Both of us love the water, so a few months ago DH and I began searching online for a way to spend some time exploring by boat. We both agreed time on a giant cruise ship was out. The crowds, noise, revelry and distance from nature just didn’t appeal to either of us.
So our interest was captured by a web site for Northwest Navigation and their boat, the David B. She is a sixty-five foot wooden motor vessel owned and operated by Jeffrey and Christine Smith.
The Smiths spent eight years restoring the ship and its Washington Iron Works engine.
They relaunched it as a tour boat in 2006.
Jeffrey is a skilled captain and Christine is an enthusiastic naturalist and accomplished chef. It didn’t take much convincing for us to sign up for a five day tour of the San Juan Islands of Puget Sound in the northwest corner of
. Washington State
In fact I was almost jumping up and down when we found the David B at the marina in
. Bellingham Bay
The weather was perfect the morning we boarded along with three other passengers. Christine made sure we were settled into our comfortable rooms and then went to work in the galley.
|Christine in the galley with Juliette, passenger and assistant chef.|
Jeffrey is at the wheel in the pilothouse.
Christine has a handsome wood stove in her galley
where she creates scrumptious food with fresh bread for every meal.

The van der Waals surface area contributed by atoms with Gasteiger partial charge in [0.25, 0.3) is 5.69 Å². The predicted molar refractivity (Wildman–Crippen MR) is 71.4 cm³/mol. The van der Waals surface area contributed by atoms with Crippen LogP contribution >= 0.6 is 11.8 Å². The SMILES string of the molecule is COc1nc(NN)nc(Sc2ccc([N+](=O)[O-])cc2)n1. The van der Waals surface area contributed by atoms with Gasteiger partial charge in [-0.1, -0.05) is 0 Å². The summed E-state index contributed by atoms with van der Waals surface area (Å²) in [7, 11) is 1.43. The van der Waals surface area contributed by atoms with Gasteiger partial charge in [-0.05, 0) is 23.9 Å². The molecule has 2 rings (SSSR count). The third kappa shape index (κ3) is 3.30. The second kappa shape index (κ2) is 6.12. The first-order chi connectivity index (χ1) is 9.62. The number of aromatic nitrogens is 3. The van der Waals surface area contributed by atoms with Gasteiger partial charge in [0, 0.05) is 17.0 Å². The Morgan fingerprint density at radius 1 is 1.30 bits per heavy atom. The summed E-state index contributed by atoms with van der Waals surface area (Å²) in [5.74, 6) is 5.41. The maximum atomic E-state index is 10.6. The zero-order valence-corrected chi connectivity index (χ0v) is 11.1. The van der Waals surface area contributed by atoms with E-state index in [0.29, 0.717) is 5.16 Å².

DH and I savored the sunlight sparkling off the water as the David B’s three cylinder engine kept up a soothing chug which sounded to me like a cross between a Harley motorcycle and a fetal heart monitor.
The Sound was filled with plenty of other small craft plus the inter-island ferries that carry passengers to ports in the
San Juan Islands.
Every day we stopped to explore something on some island. This is Jeffrey bringing Jeff and Chris and Christine (yes the similar names were a bit confusing) to the beach where we would go on a hike around
Christine pointed out different trees, birds and plants and showed us creatures in the tide pools.
She led us on explorations of forest trails…
…and pointed out fossils
…in the mudstone of
We were never far from land and we could almost always see 10, 700 ft. Mount Baker, a thermally active peak, second only to Mount St. Helens, in the
Each evening Jeffrey found a quiet cove to drop anchor and each morning
was a relaxing experience of stillness spiced with aromas of breakfast
from Christine's stove.
More about our voyage next post
Christine's book about the restoration
of the David B
Road Trip Part 2-Smelled the Mountain Air Man
Road Trip Part 3-On the Ship David B
Road Trip Part 4-Pods of Orcas
Road Trip Part 5-The Problem is All Inside Your Head
Road Trip Part 6-Looking Down On Fishermen
Road Trip Part 7-The Cure for Anything Is Water
Road Trip Part 8-Lighthouses
Road Trip Part 9-Slow Down and Read the Signs
Road Trip Part 10-Fresh Crabs
Road Trip Part 11-Food
Road Trip Part 12-Giants
Road Trip Part 13-Crossing the Deadly Desert